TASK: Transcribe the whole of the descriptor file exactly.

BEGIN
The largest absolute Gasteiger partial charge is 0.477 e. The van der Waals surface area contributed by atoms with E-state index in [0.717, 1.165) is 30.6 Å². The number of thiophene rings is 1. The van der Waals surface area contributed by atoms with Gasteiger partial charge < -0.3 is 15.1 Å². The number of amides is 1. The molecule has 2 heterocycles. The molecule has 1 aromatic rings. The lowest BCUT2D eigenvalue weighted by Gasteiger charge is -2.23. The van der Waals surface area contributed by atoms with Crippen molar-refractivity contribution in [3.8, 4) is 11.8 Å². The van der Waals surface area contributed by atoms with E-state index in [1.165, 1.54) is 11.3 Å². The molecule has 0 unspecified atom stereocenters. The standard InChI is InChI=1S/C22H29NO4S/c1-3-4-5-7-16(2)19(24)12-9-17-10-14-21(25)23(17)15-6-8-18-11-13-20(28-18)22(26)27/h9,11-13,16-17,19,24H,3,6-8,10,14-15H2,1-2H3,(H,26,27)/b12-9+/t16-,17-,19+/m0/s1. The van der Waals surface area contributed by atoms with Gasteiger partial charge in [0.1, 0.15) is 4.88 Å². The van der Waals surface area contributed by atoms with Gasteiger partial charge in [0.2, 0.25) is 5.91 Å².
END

The largest absolute Gasteiger partial charge is 0.477 e. The van der Waals surface area contributed by atoms with E-state index in [0.717, 1.165) is 30.6 Å². The number of thiophene rings is 1. The van der Waals surface area contributed by atoms with Gasteiger partial charge < -0.3 is 15.1 Å². The number of amides is 1. The molecule has 2 heterocycles. The molecule has 1 aromatic rings. The lowest BCUT2D eigenvalue weighted by Gasteiger charge is -2.23. The van der Waals surface area contributed by atoms with Crippen molar-refractivity contribution in [3.8, 4) is 11.8 Å². The van der Waals surface area contributed by atoms with E-state index in [1.165, 1.54) is 11.3 Å². The molecule has 0 unspecified atom stereocenters. The standard InChI is InChI=1S/C22H29NO4S/c1-3-4-5-7-16(2)19(24)12-9-17-10-14-21(25)23(17)15-6-8-18-11-13-20(28-18)22(26)27/h9,11-13,16-17,19,24H,3,6-8,10,14-15H2,1-2H3,(H,26,27)/b12-9+/t16-,17-,19+/m0/s1. The van der Waals surface area contributed by atoms with Gasteiger partial charge in [0.1, 0.15) is 4.88 Å². The van der Waals surface area contributed by atoms with Gasteiger partial charge in [0.2, 0.25) is 5.91 Å².